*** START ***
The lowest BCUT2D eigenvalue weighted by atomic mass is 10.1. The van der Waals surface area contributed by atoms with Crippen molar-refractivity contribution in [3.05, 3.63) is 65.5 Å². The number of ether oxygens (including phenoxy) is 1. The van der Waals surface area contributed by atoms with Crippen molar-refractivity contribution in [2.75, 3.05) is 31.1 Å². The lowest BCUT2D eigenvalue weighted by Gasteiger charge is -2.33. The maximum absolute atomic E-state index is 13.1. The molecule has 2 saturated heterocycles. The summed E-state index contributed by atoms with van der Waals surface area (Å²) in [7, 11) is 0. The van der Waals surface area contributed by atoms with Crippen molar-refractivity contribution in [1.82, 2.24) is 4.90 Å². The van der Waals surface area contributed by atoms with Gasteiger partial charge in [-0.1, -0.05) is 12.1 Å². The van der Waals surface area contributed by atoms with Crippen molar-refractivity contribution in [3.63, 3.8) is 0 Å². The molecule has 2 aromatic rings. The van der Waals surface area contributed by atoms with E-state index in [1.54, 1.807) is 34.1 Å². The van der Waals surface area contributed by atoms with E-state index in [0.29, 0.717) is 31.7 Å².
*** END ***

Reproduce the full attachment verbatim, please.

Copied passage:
The lowest BCUT2D eigenvalue weighted by atomic mass is 10.1. The van der Waals surface area contributed by atoms with Crippen molar-refractivity contribution in [3.05, 3.63) is 65.5 Å². The number of ether oxygens (including phenoxy) is 1. The van der Waals surface area contributed by atoms with Crippen molar-refractivity contribution in [2.75, 3.05) is 31.1 Å². The lowest BCUT2D eigenvalue weighted by Gasteiger charge is -2.33. The maximum absolute atomic E-state index is 13.1. The molecule has 2 saturated heterocycles. The summed E-state index contributed by atoms with van der Waals surface area (Å²) in [7, 11) is 0. The van der Waals surface area contributed by atoms with Crippen molar-refractivity contribution in [1.82, 2.24) is 4.90 Å². The van der Waals surface area contributed by atoms with Gasteiger partial charge in [-0.1, -0.05) is 12.1 Å². The van der Waals surface area contributed by atoms with Crippen molar-refractivity contribution in [3.63, 3.8) is 0 Å². The molecule has 2 aromatic rings. The van der Waals surface area contributed by atoms with E-state index in [1.54, 1.807) is 34.1 Å². The van der Waals surface area contributed by atoms with E-state index in [0.29, 0.717) is 31.7 Å².